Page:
Although it sounds more like something out of a science fiction novel or movie, facial recognition is gaining ground as a technology for identify verification. If you have an iPhone, you may already be using this biometric method.
Rather than entering a password, your smartphone recognizes you from a scan of your face that it took when you first used it. From there, many more apps have integrated the facial recognition technology. Now, the idea of facial recognition technology is moving into the payments environment to increase security and convenience for consumers.
Premise Behind Facial Recognition Technology
Facial recognition uses mathematical algorithms to capture, extract, compare, and match a face to a person’s identity. First, physical samples are collected through a scan and then the data is extracted for comparison purposes.
The final stage involves making a decision about identity matches based on an existing image stored in a facial database. Thanks to the integration of artificial intelligence, the entire process only takes a few seconds.
The question is, will this biometric technology work for payments?
China Says Yes
China already thinks paying with your face will work. Chinese consumers are already using it in popular apps, including Alipay, which uses a person’s face as their credentials to transfer and receive money through the app. The app call refers to the method as their “smile to pay” option.
The country already uses biometrics for so many other aspects of lives that citizens are used to the idea of this level of surveillance. Since 2017, customers of Kentucky Fried Chicken outlets in China have been able to use face scans to buy food.
Now, the country is testing other facial payment applications, including subway payments in Shenzhen. A person’s face is linked to a payment account to gain entry. While it’s only being used at one subway station, the pilot program will be a way of determining if facial payments have a wider application.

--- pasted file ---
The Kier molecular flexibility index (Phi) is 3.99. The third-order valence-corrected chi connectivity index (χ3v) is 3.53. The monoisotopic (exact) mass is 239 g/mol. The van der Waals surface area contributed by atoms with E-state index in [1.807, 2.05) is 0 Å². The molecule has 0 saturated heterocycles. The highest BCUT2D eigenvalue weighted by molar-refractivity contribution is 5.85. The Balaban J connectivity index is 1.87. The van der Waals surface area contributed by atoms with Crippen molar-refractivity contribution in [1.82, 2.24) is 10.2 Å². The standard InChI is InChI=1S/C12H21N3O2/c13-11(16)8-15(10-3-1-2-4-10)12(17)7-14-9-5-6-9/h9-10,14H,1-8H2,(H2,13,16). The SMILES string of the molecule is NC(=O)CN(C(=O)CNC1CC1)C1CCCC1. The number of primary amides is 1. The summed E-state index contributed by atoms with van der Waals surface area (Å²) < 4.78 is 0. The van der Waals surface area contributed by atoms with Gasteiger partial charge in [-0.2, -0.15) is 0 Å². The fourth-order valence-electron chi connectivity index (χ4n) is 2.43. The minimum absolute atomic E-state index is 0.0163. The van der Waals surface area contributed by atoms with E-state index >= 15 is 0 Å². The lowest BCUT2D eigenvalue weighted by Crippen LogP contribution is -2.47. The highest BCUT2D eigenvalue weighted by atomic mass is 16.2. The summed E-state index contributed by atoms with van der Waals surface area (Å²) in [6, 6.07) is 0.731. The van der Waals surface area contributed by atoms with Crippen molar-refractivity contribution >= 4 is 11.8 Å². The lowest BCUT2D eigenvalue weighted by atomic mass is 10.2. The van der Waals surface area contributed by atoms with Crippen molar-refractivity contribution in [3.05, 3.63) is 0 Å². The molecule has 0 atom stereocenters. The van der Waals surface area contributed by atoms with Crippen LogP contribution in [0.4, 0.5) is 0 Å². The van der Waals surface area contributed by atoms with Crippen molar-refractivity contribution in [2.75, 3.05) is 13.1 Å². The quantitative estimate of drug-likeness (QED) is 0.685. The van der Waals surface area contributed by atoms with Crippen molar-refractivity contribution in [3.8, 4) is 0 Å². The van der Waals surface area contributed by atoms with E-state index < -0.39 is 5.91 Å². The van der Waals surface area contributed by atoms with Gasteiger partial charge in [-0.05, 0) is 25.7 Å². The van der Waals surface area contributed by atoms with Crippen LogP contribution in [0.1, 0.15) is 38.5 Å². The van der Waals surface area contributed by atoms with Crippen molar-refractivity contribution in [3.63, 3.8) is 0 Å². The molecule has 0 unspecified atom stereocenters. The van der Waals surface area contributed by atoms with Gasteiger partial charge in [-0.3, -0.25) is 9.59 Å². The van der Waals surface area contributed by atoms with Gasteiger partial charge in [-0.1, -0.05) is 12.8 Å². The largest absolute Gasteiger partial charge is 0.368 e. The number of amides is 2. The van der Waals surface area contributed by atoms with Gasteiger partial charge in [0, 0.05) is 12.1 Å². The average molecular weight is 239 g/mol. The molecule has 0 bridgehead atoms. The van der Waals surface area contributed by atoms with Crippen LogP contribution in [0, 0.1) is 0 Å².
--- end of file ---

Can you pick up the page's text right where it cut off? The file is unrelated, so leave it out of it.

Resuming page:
Right now, there are some aspects of it that may feel inconvenient to consumers, including having to register their face and preferred payment account at least a day in advance of traveling on the subway. However, it will mean that a consumer no longer has to keep track of their subway card.
Another company, Sunmi Technology, announced another facial payment product set to launch in China as part of a partnership with Alipay. It is available for a wide range of payment applications, including those for retail, restaurant, hospitality, parking and more.
Accuracy Makes It Promising
Many companies that produce facial recognition software, like Baidu, note that facial recognition is 99 percent accurate. The company has used experiments to prove this level of accuracy, helping pave the way for using it in the payments world where identification is critical and fraud is a major concern.
U.S. Companies Test Facial Payment Technology
Now, companies in the U.S. are beginning to show an interest and launching pilot programs to determine if facial technology will work. For example, CaliBurger in California allows customers to pay for orders using artificial intelligence and facial payment technology.
It’s also viewed as a way to enhance their customer loyalty efforts because the data collected also includes their habits and preferences. This information can be used to personalize future recommendations and interaction.
Pros and Cons to Using Facial Payments
The pros include greater security levels for payments through biometric identity verification than other security tools. This is nearly impossible to crack like the fraud committed with other types of payment methods. Another pro is that the facial payment technology is relatively easy to integrate into an existing payment system.
As already noted, it’s a highly accurate process. It also can be fully automated for greater efficiency and reduced friction for the payment process, helping to improve the customer experience.
However, there are also cons to consider. First, there is a lot of data that must be stored, protected, monitored, and managed. Then, image size and quality are still evolving, which means that image processing has a way to go. The surveillance angle is key in terms of ensuring customers understand how they must stand for scanning purposes. Certain issues can arise with color contacts, glasses, and facial hair.
The overall conclusion is that facial payment technology shows potential for addressing many issues related to security and the overall customer experience. However, technology does need to improve. Additionally, in the U.S. where the idea of a surveillance society is still not completely accepted like China has done, it may take more time for this payment method to be widely adopted.